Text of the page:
First of all, Shabnim was very good in our environment, she was really good. This was the first time he was left out of a team in 16 years. That’s a tough thing to do for a player of that level. There were some good logic and good reasons behind it. And we gave him an opportunity to play. But when she played, she didn’t play particularly well. I respect Shabnim, she is a quality fast bowler. Unfortunately, we tried to integrate him into the team and it didn’t work.

So how do you manage this situation? Because even now, there will be two high quality players who will sit out.

I am considering all our options. Obviously, our captain (Alyssa Healy) is a foreign player, so she will not be left out. And we have the best spin bowler (Sophie Ecclestone), so it is unlikely that she will be left out. However, after that we have four high quality batsmen, three of whom are all-rounders. So, we’ve got some big decisions to make, but also the flexibility to change our side and get some real quality from the bench, which other teams don’t have.

The four guys selected in the first game will look over their shoulders and think, ‘I’ve got to make sure I perform here or I’ll be sitting on the bench.’ Competition drives the team forward. I can already see the impact that Danny and Chamari are making on the team by sharing their knowledge and understanding. I don’t know Chamari at all, but I know Danny very well. I know she will come into this environment and fit in seamlessly.

I know when she gets a chance to play, she will be ready. Chamari came into practice yesterday and showed us that he is incredibly determined to play and will show the Australians when they come that this is a high quality competition. This is what WPL is all about, there is always high quality and there will always be difficult decisions. Managing these players and explaining decisions is extremely important. That’s exactly what I did with Shabnim.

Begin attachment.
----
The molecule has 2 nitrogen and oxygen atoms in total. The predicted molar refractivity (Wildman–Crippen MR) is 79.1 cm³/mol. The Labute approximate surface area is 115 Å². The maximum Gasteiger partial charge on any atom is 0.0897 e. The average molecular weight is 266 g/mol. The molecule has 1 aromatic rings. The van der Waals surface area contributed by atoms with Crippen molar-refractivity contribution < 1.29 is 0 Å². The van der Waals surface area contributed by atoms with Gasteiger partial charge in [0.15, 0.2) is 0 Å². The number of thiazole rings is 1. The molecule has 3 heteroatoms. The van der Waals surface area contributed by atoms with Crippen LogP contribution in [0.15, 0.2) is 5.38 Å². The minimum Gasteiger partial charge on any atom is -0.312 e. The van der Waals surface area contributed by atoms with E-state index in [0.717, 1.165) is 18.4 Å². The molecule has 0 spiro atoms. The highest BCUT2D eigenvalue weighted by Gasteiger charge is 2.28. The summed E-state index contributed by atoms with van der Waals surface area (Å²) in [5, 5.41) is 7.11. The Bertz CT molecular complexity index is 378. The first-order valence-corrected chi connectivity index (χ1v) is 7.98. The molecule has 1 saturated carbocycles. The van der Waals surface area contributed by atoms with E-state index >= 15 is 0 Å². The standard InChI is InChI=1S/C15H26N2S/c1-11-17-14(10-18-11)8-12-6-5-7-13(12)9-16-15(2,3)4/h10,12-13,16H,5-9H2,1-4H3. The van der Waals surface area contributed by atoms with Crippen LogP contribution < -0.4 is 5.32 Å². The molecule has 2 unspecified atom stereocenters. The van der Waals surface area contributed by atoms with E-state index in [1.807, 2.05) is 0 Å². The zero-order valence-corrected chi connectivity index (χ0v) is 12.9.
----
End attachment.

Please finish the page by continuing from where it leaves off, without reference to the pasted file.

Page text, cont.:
During your England playing days as a player, you were the twelfth man.

laughs I was, friend. Was probably pretty good at it, cared about everyone else. I’ve brought some drinks. All over the world.

As a coach, what do you say to the players who are waiting on the bench now?

be ready. The opportunity will come when you least expect it. This can happen 20 minutes before the toss. If you are not mentally prepared, if you are off and you do not perform well and do not get the opportunity next time, it is your own fault. This is what I have learned from my experience. I set out to play for England and I wasn’t as well prepared as I could have been. There were late changes in the team, I didn’t play very well and it took me a long time to get back into the team.

What was the logic behind bringing in Chamari Athapaththu? I mean he is a top player, but why did you pick him even though there were already four opening options in the team?

All our batsmen can bat at all positions. Will this be a priority for them or will it be something they have done before? No, but are they capable of batting at all positions? of course they are. Chamari batted at number 3 yesterday, he demolished it everywhere. If she bats at number four or five, she will do the same. Danny can do the same. He has batted everywhere throughout his career.

Just because this is where they bat for their international team, doesn’t mean that this will be the definition of what they do. In terms of Chamari’s selection, we looked around, and she was an exceptional player. I couldn’t believe that no one bought it in the auction. Why wouldn’t you want him in your squad instead of anyone else?

I asked about Chamari selection because you are weak in the fast bowling department. While half the games are to be played at the M Chinnaswamy Stadium, why did you choose reinforcements instead of strengthening your pace department in a position where you are already covered?

Mainly because we believe that winning matches is the best thing in women’s cricket. I think batting depth is really important. It is really important to put runs on the board in tournaments like this. International cricket is also the same. If you look at the best quality bowlers in women’s cricket, most of them are spin bowlers. There are very few exceptional fast bowlers. Spin bowling dominates the women’s game. We feel we have the right balance in our team to go far in the competition.


Does this make Tahlia McGrath’s role on the team even more important?

It makes the selection interesting, in terms of the combination of depth in batting and where we give the young fast bowlers a chance to play. We have to decide how much responsibility we give to Tahlia or someone like Tahlia. It depends on how much importance we give to our bowling compared to what someone else wants to do.